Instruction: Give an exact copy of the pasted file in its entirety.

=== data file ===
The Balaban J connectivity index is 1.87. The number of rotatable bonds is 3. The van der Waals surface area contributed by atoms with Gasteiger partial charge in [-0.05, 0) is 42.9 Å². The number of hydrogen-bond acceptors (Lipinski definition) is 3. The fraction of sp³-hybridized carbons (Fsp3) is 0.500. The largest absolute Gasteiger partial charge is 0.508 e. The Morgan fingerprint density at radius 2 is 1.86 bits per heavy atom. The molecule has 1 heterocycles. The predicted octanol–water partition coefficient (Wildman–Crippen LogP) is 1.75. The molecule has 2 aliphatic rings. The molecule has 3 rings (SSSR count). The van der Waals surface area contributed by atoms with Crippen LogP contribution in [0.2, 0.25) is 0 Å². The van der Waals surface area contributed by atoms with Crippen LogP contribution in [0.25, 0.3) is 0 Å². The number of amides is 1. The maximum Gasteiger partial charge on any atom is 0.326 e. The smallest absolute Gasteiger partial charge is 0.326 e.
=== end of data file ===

The Balaban J connectivity index is 1.87. The number of rotatable bonds is 3. The van der Waals surface area contributed by atoms with Gasteiger partial charge in [-0.05, 0) is 42.9 Å². The number of hydrogen-bond acceptors (Lipinski definition) is 3. The fraction of sp³-hybridized carbons (Fsp3) is 0.500. The largest absolute Gasteiger partial charge is 0.508 e. The Morgan fingerprint density at radius 2 is 1.86 bits per heavy atom. The molecule has 1 heterocycles. The predicted octanol–water partition coefficient (Wildman–Crippen LogP) is 1.75. The molecule has 2 aliphatic rings. The molecule has 3 rings (SSSR count). The van der Waals surface area contributed by atoms with Crippen LogP contribution in [0.2, 0.25) is 0 Å². The van der Waals surface area contributed by atoms with Crippen LogP contribution in [0.25, 0.3) is 0 Å². The number of amides is 1. The maximum Gasteiger partial charge on any atom is 0.326 e. The smallest absolute Gasteiger partial charge is 0.326 e.